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用LINQ分页采集

How do you page through a collection in LINQ given that you have a startIndex and a count?

2016年12月07日07分16秒

A few months back I wrote a blog post about Fluent Interfaces and LINQ which used an Extension Method on IQueryable<T> and another class to provide the following natural way of paginating a LINQ collection.

var query = from i in ideas
            select i;
var pagedCollection = query.InPagesOf(10);
var pageOfIdeas = pagedCollection.Page(2);

You can get the code from the MSDN Code Gallery Page: Pipelines, Filters, Fluent API and LINQ to SQL.

2016年12月07日07分16秒

It is very simple with the Skip and Take extension methods.

var query = from i in ideas
            select i;

var paggedCollection = query.Skip(startIndex).Take(count);

2016年12月07日07分16秒

I solved this a bit differently than what the others have as I had to make my own paginator, with a repeater. So I first made a collection of page numbers for the collection of items that I have:

// assumes that the item collection is "myItems"

int pageCount = (myItems.Count + PageSize - 1) / PageSize;

IEnumerable<int> pageRange = Enumerable.Range(1, pageCount);
   // pageRange contains [1, 2, ... , pageCount]

Using this I could easily partition the item collection into a collection of "pages". A page in this case is just a collection of items (IEnumerable<Item>). This is how you can do it using Skip and Take together with selecting the index from the pageRange created above:

IEnumerable<IEnumerable<Item>> pageRange
    .Select((page, index) => 
        myItems
            .Skip(index*PageSize)
            .Take(PageSize));

Of course you have to handle each page as an additional collection but e.g. if you're nesting repeaters then this is actually easy to handle.


The one-liner TLDR version would be this:

var pages = Enumerable
    .Range(0, pageCount)
    .Select((index) => myItems.Skip(index*PageSize).Take(PageSize));

Which can be used as this:

for (Enumerable<Item> page : pages) 
{
    // handle page

    for (Item item : page) 
    {
        // handle item in page
    }
}

2016年12月07日07分16秒

This question is somewhat old, but I wanted to post my paging algorithm that shows the whole procedure (including user interaction).

const int pageSize = 10;
const int count = 100;
const int startIndex = 20;

int took = 0;
bool getNextPage;
var page = ideas.Skip(startIndex);

do
{
    Console.WriteLine("Page {0}:", (took / pageSize) + 1);
    foreach (var idea in page.Take(pageSize))
    {
        Console.WriteLine(idea);
    }

    took += pageSize;
    if (took < count)
    {
        Console.WriteLine("Next page (y/n)?");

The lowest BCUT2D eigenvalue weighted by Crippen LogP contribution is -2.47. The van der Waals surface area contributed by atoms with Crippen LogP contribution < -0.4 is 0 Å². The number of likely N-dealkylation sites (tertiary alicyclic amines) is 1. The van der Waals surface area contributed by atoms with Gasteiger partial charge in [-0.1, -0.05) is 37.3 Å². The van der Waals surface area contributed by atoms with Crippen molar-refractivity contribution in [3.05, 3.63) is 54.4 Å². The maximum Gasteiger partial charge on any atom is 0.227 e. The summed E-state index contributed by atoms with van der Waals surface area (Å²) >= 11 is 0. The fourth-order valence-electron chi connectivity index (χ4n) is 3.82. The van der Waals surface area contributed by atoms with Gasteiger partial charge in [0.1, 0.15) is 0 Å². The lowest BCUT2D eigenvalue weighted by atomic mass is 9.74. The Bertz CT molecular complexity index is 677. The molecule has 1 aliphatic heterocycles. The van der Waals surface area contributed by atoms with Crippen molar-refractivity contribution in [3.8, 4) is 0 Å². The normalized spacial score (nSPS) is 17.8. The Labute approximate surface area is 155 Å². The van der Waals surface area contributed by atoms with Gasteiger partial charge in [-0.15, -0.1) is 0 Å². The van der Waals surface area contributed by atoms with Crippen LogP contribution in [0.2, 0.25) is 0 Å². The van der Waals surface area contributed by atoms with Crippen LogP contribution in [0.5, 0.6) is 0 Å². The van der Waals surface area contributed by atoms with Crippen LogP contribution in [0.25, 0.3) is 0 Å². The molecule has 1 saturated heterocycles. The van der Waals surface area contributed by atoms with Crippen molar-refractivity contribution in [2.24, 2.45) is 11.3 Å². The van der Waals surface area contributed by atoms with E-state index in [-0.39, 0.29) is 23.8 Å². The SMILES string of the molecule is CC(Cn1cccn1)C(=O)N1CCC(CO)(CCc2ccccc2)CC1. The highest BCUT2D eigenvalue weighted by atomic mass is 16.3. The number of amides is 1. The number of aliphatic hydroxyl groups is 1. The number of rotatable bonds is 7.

char answer = Console.ReadLine().FirstOrDefault();
        getNextPage = default(char) != answer && 'y' == char.ToLowerInvariant(answer);

        if (getNextPage)
        {
            page = page.Skip(pageSize);
        }
    }
}
while (getNextPage && took < count);

However, if you are after performance, and in production code, we're all after performance, you shouldn't use LINQ's paging as shown above, but rather the underlying IEnumerator to implement paging directly. As a matter of fact, it is as simple as the LINQ-algorithm shown above, but more performant:

const int pageSize = 10;
const int count = 100;
const int startIndex = 20;

int took = 0;
bool getNextPage = true;
using (var page = ideas.Skip(startIndex).GetEnumerator())
{
    do {
        Console.WriteLine("Page {0}:", (took / pageSize) + 1);

        int currentPageItemNo = 0;
        while (currentPageItemNo++ < pageSize && page.MoveNext())
        {
            int smallNumber = page.Current;
            Console.WriteLine(smallNumber);
        }

        took += pageSize;
        if (took < count)
        {
            Console.WriteLine("Next page (y/n)?");
            char answer = Console.ReadLine().FirstOrDefault();
            getNextPage = default(char) != answer && 'y' == char.ToLowerInvariant(answer);
        }
    }
    while (getNextPage && took < count);
}

Explanation: The downside of using Skip() for multiple times in a "cascading manner" is, that it will not really store the "pointer" of the iteration, where it was last skipped. - Instead the original sequence will be front-loaded with skip calls, which will lead to consuming the whole sequence over and over again. - You can prove that yourselves, when you create the sequence ideas so that it yields side effects. -> Even if you have skipped 10-20 and 20-30 and want to process 40+, you'll see all side effects of 10-30 be executed again, before you start iterating 40+. The variant using IEnumerable directly, will instead remember the position of the end of the last logical page, so no explicit skipping is needed and side effects won't be repeated.

2016年12月07日07分16秒